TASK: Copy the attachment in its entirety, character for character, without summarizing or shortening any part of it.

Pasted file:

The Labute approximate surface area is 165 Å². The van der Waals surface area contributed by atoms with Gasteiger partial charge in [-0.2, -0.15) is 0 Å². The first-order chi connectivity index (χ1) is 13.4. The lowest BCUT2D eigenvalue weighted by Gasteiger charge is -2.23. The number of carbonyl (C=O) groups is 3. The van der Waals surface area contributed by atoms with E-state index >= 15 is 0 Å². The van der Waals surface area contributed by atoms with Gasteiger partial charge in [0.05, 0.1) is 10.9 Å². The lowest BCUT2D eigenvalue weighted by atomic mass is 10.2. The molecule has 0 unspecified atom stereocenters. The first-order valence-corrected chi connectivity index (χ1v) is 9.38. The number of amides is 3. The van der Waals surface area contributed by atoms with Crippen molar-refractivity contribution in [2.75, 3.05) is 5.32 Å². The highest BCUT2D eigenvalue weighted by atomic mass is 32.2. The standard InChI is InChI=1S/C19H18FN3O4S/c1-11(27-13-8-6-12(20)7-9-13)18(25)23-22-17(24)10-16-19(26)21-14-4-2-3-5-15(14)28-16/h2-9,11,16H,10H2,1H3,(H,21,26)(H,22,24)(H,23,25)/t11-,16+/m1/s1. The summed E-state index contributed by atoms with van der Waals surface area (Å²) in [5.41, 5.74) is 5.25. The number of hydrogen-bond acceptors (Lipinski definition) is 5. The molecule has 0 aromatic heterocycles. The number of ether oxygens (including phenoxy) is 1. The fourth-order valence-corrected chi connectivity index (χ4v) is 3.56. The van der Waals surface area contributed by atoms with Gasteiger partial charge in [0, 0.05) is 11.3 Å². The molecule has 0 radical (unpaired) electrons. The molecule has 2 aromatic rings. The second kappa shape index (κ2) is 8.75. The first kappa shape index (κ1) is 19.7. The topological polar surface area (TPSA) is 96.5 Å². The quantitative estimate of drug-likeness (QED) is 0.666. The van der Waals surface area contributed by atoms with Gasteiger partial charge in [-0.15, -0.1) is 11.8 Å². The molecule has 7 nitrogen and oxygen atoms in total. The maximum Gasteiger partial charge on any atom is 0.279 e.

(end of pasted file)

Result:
The Labute approximate surface area is 165 Å². The van der Waals surface area contributed by atoms with Gasteiger partial charge in [-0.2, -0.15) is 0 Å². The first-order chi connectivity index (χ1) is 13.4. The lowest BCUT2D eigenvalue weighted by Gasteiger charge is -2.23. The number of carbonyl (C=O) groups is 3. The van der Waals surface area contributed by atoms with E-state index >= 15 is 0 Å². The van der Waals surface area contributed by atoms with Gasteiger partial charge in [0.05, 0.1) is 10.9 Å². The lowest BCUT2D eigenvalue weighted by atomic mass is 10.2. The molecule has 0 unspecified atom stereocenters. The first-order valence-corrected chi connectivity index (χ1v) is 9.38. The number of amides is 3. The van der Waals surface area contributed by atoms with Crippen molar-refractivity contribution in [2.75, 3.05) is 5.32 Å². The highest BCUT2D eigenvalue weighted by atomic mass is 32.2. The standard InChI is InChI=1S/C19H18FN3O4S/c1-11(27-13-8-6-12(20)7-9-13)18(25)23-22-17(24)10-16-19(26)21-14-4-2-3-5-15(14)28-16/h2-9,11,16H,10H2,1H3,(H,21,26)(H,22,24)(H,23,25)/t11-,16+/m1/s1. The summed E-state index contributed by atoms with van der Waals surface area (Å²) in [5.41, 5.74) is 5.25. The number of hydrogen-bond acceptors (Lipinski definition) is 5. The molecule has 0 aromatic heterocycles. The number of ether oxygens (including phenoxy) is 1. The fourth-order valence-corrected chi connectivity index (χ4v) is 3.56. The van der Waals surface area contributed by atoms with Gasteiger partial charge in [0, 0.05) is 11.3 Å². The molecule has 0 radical (unpaired) electrons. The molecule has 2 aromatic rings. The second kappa shape index (κ2) is 8.75. The first kappa shape index (κ1) is 19.7. The topological polar surface area (TPSA) is 96.5 Å². The quantitative estimate of drug-likeness (QED) is 0.666. The van der Waals surface area contributed by atoms with Gasteiger partial charge in [-0.15, -0.1) is 11.8 Å². The molecule has 7 nitrogen and oxygen atoms in total. The maximum Gasteiger partial charge on any atom is 0.279 e.